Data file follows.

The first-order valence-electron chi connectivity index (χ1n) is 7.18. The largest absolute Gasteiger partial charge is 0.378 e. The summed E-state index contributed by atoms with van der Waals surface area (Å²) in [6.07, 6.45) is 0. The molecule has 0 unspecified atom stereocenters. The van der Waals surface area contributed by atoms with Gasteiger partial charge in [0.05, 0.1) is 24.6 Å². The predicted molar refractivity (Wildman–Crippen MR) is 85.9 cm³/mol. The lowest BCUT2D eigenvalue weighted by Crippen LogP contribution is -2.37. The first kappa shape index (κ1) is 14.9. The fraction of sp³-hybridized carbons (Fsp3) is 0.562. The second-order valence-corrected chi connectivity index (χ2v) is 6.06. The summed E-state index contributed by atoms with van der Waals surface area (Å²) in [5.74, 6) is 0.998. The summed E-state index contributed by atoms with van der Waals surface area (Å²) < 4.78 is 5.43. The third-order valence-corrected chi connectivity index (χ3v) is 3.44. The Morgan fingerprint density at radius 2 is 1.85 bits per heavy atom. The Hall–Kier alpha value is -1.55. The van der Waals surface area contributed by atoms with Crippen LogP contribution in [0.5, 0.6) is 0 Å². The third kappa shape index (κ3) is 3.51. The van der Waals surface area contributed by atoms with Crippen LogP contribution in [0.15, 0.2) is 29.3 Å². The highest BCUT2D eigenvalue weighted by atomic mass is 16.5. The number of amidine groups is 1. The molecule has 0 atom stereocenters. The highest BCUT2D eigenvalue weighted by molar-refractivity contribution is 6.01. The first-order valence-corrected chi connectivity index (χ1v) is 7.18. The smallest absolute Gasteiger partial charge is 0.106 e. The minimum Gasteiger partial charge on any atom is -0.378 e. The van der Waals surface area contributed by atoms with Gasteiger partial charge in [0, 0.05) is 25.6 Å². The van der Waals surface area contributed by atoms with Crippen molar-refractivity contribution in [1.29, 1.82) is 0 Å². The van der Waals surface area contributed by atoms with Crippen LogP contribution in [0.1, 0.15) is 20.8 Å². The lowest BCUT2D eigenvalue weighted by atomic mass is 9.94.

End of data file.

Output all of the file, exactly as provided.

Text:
The first-order valence-electron chi connectivity index (χ1n) is 7.18. The largest absolute Gasteiger partial charge is 0.378 e. The summed E-state index contributed by atoms with van der Waals surface area (Å²) in [6.07, 6.45) is 0. The molecule has 0 unspecified atom stereocenters. The van der Waals surface area contributed by atoms with Gasteiger partial charge in [0.05, 0.1) is 24.6 Å². The predicted molar refractivity (Wildman–Crippen MR) is 85.9 cm³/mol. The lowest BCUT2D eigenvalue weighted by Crippen LogP contribution is -2.37. The first kappa shape index (κ1) is 14.9. The fraction of sp³-hybridized carbons (Fsp3) is 0.562. The second-order valence-corrected chi connectivity index (χ2v) is 6.06. The summed E-state index contributed by atoms with van der Waals surface area (Å²) in [5.74, 6) is 0.998. The summed E-state index contributed by atoms with van der Waals surface area (Å²) < 4.78 is 5.43. The third-order valence-corrected chi connectivity index (χ3v) is 3.44. The Morgan fingerprint density at radius 2 is 1.85 bits per heavy atom. The Hall–Kier alpha value is -1.55. The van der Waals surface area contributed by atoms with Crippen LogP contribution in [0.5, 0.6) is 0 Å². The third kappa shape index (κ3) is 3.51. The van der Waals surface area contributed by atoms with Crippen LogP contribution in [0.15, 0.2) is 29.3 Å². The highest BCUT2D eigenvalue weighted by atomic mass is 16.5. The number of amidine groups is 1. The molecule has 0 atom stereocenters. The highest BCUT2D eigenvalue weighted by molar-refractivity contribution is 6.01. The first-order valence-corrected chi connectivity index (χ1v) is 7.18. The smallest absolute Gasteiger partial charge is 0.106 e. The minimum Gasteiger partial charge on any atom is -0.378 e. The van der Waals surface area contributed by atoms with Gasteiger partial charge in [0, 0.05) is 25.6 Å². The van der Waals surface area contributed by atoms with Crippen molar-refractivity contribution in [1.29, 1.82) is 0 Å². The van der Waals surface area contributed by atoms with Crippen LogP contribution in [0.1, 0.15) is 20.8 Å². The lowest BCUT2D eigenvalue weighted by atomic mass is 9.94.